Vasc-Alert, a pioneer in vascular access surveillance, has announced the publication of a study in the Journal of Vascular Access (JVA) validating its Vasc-Alert surveillance technology for dialysis patients.
The study shows that the technology reliably predicts which patients may suffer from stenosis, or blockage, in their access—and may even be better than clinical monitoring alone. “We knew the Vasc-Alert technology was effective, but these results showed that it performs even better than we anticipated,” said study co-author Robert Provenzano (Ascension St John Hospital, Detroit, USA).
Not only does the study confirm the benefits of the surveillance technology to both patients and medical providers, added Vasc-Alert’s president John Kennedy, it’s also part of a new wave of analytic methods “that can reduce medical costs by avoiding high-cost vascular access complications.”
The study, at Henry Ford Hospital in Detroit, examined 38 patients who were receiving dialysis through an arteriovenous (AV) access. Researchers performed a physical and ultrasound exam on all these patients, comparing the results to the access risk score produced by Vasc-Alert’s proprietary algorithm that predicts how likely the patients were to suffer from access complications.
The technology works by using data that is already collected by the dialysis machines, such as arterial and venous pressures, to derive the pressures in the vascular access. These results are then reduced to a simple one to 10 access risk score. The higher the score, the more likely it is that patients will experience stenosis and require an intervention to prevent complications.
In the study, half of the patients had scores of one, two, or three (meaning low risk) and half had scores of eight, nine, or 10 (high risk). The researchers evaluated both groups of patients for access stenosis by both physical and ultrasound examinations, or what is called clinical monitoring.
The results were clear and striking. Patients identified with high risk scores were seven times more likely to experience stenosis than patients with low risk scores.
Lalathaksha Kumbar (Henry Ford Hospital, Detroit, USA), who was the lead author of the study, estimates that the technology can decrease the incidence of thrombosis by “at least 30–40%,” he said. Since problems related to vascular access, including failure due to stenosis, cause about 20% of the hospitalisations and many deaths among the more than half a million Americans on dialysis, and also result in an estimated US$2.8 billion in healthcare costs, the use of Vasc-Alert can bring substantial benefits to the entire healthcare system, Kumbar said. “Because of what it can do, it should get into the clinical practice yesterday.”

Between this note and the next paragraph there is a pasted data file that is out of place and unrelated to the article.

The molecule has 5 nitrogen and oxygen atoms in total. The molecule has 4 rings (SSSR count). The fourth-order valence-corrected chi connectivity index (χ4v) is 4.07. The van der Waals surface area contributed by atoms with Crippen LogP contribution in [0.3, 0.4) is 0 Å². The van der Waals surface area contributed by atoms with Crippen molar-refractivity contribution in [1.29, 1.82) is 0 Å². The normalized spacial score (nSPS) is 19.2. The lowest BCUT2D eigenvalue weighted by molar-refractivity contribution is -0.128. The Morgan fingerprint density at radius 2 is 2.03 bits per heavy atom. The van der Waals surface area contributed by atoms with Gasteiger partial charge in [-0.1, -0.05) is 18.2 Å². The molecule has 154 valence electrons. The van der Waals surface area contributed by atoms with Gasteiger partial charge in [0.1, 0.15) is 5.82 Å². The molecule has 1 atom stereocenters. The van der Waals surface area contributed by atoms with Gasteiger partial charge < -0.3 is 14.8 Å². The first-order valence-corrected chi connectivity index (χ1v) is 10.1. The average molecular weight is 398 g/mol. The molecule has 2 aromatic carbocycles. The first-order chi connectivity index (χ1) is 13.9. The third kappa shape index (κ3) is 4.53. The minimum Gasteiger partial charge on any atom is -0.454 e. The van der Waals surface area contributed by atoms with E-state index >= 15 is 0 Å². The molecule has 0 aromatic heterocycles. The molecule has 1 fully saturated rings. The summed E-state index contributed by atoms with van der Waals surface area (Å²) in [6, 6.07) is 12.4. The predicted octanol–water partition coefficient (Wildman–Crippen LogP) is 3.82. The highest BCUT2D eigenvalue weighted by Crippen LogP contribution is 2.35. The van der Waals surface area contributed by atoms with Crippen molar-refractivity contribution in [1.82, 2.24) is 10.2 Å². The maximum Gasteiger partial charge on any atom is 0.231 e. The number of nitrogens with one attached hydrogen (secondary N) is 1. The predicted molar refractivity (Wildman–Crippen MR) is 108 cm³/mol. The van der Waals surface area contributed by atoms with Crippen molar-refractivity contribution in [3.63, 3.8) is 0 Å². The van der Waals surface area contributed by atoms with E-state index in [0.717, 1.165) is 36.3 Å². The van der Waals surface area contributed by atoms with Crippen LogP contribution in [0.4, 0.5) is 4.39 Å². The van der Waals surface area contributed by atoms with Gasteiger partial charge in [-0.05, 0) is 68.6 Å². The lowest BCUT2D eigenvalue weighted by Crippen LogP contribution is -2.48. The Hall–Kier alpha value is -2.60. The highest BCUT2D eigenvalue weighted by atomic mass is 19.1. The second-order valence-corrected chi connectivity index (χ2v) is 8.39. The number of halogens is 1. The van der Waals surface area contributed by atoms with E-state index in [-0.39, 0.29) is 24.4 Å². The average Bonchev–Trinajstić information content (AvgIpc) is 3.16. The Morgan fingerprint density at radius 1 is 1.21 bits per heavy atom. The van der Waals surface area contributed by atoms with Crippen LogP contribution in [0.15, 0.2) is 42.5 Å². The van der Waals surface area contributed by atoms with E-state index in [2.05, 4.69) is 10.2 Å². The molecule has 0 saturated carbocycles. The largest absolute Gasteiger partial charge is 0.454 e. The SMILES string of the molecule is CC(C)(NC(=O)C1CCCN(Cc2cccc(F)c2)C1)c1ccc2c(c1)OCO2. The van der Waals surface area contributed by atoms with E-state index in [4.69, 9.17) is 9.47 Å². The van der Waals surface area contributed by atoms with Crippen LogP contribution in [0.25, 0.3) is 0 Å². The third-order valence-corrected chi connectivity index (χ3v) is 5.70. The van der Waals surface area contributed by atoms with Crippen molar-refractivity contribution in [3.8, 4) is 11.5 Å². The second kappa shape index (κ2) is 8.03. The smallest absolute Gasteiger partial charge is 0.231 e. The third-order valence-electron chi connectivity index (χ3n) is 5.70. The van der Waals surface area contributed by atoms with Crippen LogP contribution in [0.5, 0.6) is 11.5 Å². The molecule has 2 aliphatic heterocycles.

Moreover, because the Vasc-Alert technology uses data collected automatically during dialysis, it requires no additional staff effort or time to test the access, reducing the burden on overworked dialysis personnel.
“The technology really is good,” said Terry Litchfield, a nationally recognised kidney patient advocate. She compares the risk score to a warning light in a car—when the light flashes an alert, it shows that there is a potential problem that needs checking out.
Vasc-Alert’s technology also fits into a larger trend in healthcare—the use of analytics to provide new value by improving care and reducing overall costs. A recent McKinsey report predicts the emergence of a US$1 trillion “value-based care market” in which providers are willing to pay for data-driven preventive care and analysis in order to keep their patients healthy and out of the hospital. Payers and providers are eager to adopt predictive analytic solutions that address major areas of costs in new data-driven value-based care world.
Healthcare providers can begin using Vasc-Alert’s surveillance technology simply by subscribing to the service at a nominal cost-per-patient. “Compared to the total costs associated with access complications such as loss of the AV access, the cost of Vasc-Alert is a rounding error,” said Kennedy. Given the technology’s potential to save thousands of dollars in access replacements, “I think more and more providers are going to see that as having a value to them rather than being a cost,” said Provenzano.